And yet when universal suffrage became law the rich didn’t lose their lands, wealth and property. In fact, as Foot points out the main beneficiary of universal suffrage, the British Labour Party has retreated totally from its ambition of reducing capitalism and governing for ordinary people.
But Foot points out that this was not inevitable. In three brilliant chapters, one on the Chartists, one on the Reform Acts and one on the Suffragettes, we see how the struggle for the vote was often part of far more radical demands, demands that would have fundamentally altered the balance of power in favour of the poor. Foot points out that many who entered parliament on the back of universal suffrage learnt to their dismay that simple democracy means nothing, if the power of the rich, the unelected bankers and financiers and the capitalists remains untouched.
Paul Foot was one of the greatest socialists that the British Left ever produced. Here, in his greatest book, we see how his passion for justice was a reflection of his absolute belief that society needs to be transformed by ordinary people.
Foot - Red Shelley
Vallance - A Radical History of Britain
Thompson - The Making of the English Working Class
Friday, December 08, 2006
This Iain Banks novel is about war and the consequences of war. In Bank's universe where societies span thousands of solar systems, a war means hundreds of billions of people can be affected.
As in several of these novels, we see how the Culture intervenes subtley into the affairs of other civilisations. Though this time, they get it wrong and the Chelgrian civilisation collapses into civil war - 5 billion loose their lives, and the Culture suffers a sort of collective guilt.
The novel deals with the consequences. We can't comprehend the deaths of 5 billion - rather like the Holocaust is difficult to imagine. So Banks tells us the stories of a few individuals - one in particular who is coaxed into a mission of revenge, because he cannot escape the lose of his lover in the war. The story of attempted revenge, exile, war and religion feels a little thin on the ground - but Bank's wonderful writing makes up for this, and once again I was left breathtaken by the sheer scope of the novel.
As an aside I was surprised to see the novel dedicated to the Gulf War Veterans. Until I remembered a pervious Gulf War and the men who still fight for justice because of the chemicals they were exposed to over 10 years ago. Sometimes Science Fiction can be very close to the truth.
Monday, December 04, 2006
In the introduction to this, the revised and expanded version of the novel, Stephen King makes it clear that he thinks that the series of novels that starts with “The Gunslinger” is his most important and complex work. His Magnum Opus if you like.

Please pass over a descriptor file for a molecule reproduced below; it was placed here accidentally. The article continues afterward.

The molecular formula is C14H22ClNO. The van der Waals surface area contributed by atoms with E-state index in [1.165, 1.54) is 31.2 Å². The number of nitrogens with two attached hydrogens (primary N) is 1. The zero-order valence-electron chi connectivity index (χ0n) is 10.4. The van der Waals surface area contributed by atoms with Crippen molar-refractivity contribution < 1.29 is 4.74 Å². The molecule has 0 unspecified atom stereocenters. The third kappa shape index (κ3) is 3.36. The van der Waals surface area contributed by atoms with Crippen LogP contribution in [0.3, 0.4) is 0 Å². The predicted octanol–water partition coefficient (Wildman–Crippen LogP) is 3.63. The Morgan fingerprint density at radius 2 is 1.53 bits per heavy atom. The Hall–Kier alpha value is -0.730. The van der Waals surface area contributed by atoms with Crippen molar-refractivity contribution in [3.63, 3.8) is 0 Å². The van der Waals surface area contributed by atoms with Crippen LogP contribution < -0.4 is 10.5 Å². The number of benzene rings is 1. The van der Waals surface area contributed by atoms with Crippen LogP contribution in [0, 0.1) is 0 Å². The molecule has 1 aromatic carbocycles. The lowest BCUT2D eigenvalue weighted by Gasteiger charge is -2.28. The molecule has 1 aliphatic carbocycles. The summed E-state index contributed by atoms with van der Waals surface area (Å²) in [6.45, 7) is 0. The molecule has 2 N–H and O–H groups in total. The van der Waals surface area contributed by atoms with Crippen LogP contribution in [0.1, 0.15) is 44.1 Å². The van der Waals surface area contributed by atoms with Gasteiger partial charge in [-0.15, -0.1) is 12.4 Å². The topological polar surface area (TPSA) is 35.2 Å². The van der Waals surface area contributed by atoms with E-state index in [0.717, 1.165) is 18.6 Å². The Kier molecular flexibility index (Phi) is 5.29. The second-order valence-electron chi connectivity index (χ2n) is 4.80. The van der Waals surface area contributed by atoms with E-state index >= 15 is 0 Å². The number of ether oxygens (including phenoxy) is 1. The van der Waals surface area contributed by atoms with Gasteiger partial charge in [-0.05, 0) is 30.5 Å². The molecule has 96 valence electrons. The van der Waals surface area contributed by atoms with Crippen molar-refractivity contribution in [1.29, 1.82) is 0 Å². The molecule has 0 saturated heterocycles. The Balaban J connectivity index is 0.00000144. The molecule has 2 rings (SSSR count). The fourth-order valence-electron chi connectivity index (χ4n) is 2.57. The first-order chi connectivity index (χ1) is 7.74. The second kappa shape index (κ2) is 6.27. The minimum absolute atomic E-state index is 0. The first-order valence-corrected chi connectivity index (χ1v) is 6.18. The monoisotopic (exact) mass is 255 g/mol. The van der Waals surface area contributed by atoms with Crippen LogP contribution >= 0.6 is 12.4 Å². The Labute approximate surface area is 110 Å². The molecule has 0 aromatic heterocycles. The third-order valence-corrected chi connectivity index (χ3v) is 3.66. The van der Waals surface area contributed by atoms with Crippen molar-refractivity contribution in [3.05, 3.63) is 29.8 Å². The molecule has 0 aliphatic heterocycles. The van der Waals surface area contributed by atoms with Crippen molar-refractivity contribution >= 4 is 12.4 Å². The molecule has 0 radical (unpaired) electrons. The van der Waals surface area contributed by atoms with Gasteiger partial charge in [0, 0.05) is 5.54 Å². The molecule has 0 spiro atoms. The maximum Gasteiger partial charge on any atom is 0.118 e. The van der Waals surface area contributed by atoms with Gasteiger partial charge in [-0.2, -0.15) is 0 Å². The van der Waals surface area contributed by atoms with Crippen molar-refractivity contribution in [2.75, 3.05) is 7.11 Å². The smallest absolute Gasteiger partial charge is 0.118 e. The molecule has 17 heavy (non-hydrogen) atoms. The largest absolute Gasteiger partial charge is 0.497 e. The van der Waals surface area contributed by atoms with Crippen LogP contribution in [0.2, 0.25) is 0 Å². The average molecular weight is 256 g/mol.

Certainly it’s a very good novel, a blending of fantasy and SF, with influences from all sorts of imaginable genres - King makes clear his debt to “The Good, The Bad and The Ugly” for instance.
He also makes clear his debt to “The Lord of the Rings” and here I think is were it starts to unwind. King didn’t want to re-write the “LOTR”, thank God. Nor did he want to steal, borrow or copy the characters, locations and settings. Unlike just about every other fantasy author you can think of. King clearly set about trying to capture the scope and the imagination of Tolkien’s invented lands. But I think he tries to hard.
The tale is of a lone gunslinger (the last of his breed, as a film caption writer will no doubt have it one day) pursuing a mysterious black clad man across a desert. The story moves quickly from its classic western style opening to become more fantastical. With magical goings on and a confusing sense of time for the characters contributing to a tale that’s both readable and confusing. But at every stage you feel King’s setting up a wider mythical back-drop. Rather than the story arising naturally out of events it feels clunky, like things have been bolted on rather than fleshed out.
Don’t get me wrong, I think Stephen King’s a fantastic writer – the novel “IT” is one of the most enjoyable books I have had the pleasure to read and re-read over the years. I just think that in this early book, King spent too long trying to create an epic, rather than telling a story which would naturally pull in the epic around it, purely because of it’s scope.
The fan-sites imply it gets better with volume two. Lets hope so, otherwise it could be a long turgid trip to volume seven.